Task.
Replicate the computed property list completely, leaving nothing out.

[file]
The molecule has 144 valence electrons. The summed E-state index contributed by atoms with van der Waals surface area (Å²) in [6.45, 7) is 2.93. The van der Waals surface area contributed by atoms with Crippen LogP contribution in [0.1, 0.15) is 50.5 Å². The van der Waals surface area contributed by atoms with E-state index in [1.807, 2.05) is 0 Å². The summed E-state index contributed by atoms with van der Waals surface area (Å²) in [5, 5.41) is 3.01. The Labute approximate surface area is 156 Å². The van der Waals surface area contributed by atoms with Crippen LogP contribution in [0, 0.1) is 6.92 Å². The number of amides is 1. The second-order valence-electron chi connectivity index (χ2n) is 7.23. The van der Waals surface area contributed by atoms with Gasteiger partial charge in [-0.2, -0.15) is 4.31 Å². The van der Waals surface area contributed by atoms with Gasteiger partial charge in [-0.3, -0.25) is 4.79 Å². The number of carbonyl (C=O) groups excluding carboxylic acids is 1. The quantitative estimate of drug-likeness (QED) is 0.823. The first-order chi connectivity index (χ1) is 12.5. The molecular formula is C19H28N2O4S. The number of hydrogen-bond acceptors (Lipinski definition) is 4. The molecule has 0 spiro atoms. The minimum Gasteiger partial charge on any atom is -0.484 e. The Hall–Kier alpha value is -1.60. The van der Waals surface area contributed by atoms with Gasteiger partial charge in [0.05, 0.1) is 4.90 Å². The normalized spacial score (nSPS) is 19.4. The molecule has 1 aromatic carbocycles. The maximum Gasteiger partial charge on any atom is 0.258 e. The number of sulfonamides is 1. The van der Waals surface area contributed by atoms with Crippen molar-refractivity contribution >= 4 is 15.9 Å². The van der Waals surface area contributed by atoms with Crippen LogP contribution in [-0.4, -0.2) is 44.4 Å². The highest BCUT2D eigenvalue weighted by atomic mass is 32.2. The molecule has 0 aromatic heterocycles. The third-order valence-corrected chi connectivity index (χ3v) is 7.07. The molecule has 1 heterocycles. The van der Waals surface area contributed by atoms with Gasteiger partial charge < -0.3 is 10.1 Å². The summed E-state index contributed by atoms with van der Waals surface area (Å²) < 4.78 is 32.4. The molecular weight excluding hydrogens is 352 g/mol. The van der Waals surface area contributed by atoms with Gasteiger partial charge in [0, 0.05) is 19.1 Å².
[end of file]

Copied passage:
The molecule has 144 valence electrons. The summed E-state index contributed by atoms with van der Waals surface area (Å²) in [6.45, 7) is 2.93. The van der Waals surface area contributed by atoms with Crippen LogP contribution in [0.1, 0.15) is 50.5 Å². The van der Waals surface area contributed by atoms with E-state index in [1.807, 2.05) is 0 Å². The summed E-state index contributed by atoms with van der Waals surface area (Å²) in [5, 5.41) is 3.01. The Labute approximate surface area is 156 Å². The van der Waals surface area contributed by atoms with Crippen LogP contribution in [0, 0.1) is 6.92 Å². The number of amides is 1. The second-order valence-electron chi connectivity index (χ2n) is 7.23. The van der Waals surface area contributed by atoms with Gasteiger partial charge in [-0.2, -0.15) is 4.31 Å². The van der Waals surface area contributed by atoms with Gasteiger partial charge in [-0.3, -0.25) is 4.79 Å². The number of carbonyl (C=O) groups excluding carboxylic acids is 1. The quantitative estimate of drug-likeness (QED) is 0.823. The first-order chi connectivity index (χ1) is 12.5. The molecular formula is C19H28N2O4S. The number of hydrogen-bond acceptors (Lipinski definition) is 4. The molecule has 0 spiro atoms. The minimum Gasteiger partial charge on any atom is -0.484 e. The Hall–Kier alpha value is -1.60. The van der Waals surface area contributed by atoms with Gasteiger partial charge in [0.05, 0.1) is 4.90 Å². The normalized spacial score (nSPS) is 19.4. The molecule has 1 aromatic carbocycles. The maximum Gasteiger partial charge on any atom is 0.258 e. The number of sulfonamides is 1. The van der Waals surface area contributed by atoms with Crippen molar-refractivity contribution >= 4 is 15.9 Å². The van der Waals surface area contributed by atoms with Crippen LogP contribution in [-0.4, -0.2) is 44.4 Å². The highest BCUT2D eigenvalue weighted by atomic mass is 32.2. The molecule has 0 aromatic heterocycles. The third-order valence-corrected chi connectivity index (χ3v) is 7.07. The molecule has 1 heterocycles. The van der Waals surface area contributed by atoms with Gasteiger partial charge < -0.3 is 10.1 Å². The summed E-state index contributed by atoms with van der Waals surface area (Å²) < 4.78 is 32.4. The molecular weight excluding hydrogens is 352 g/mol. The van der Waals surface area contributed by atoms with Gasteiger partial charge in [0, 0.05) is 19.1 Å².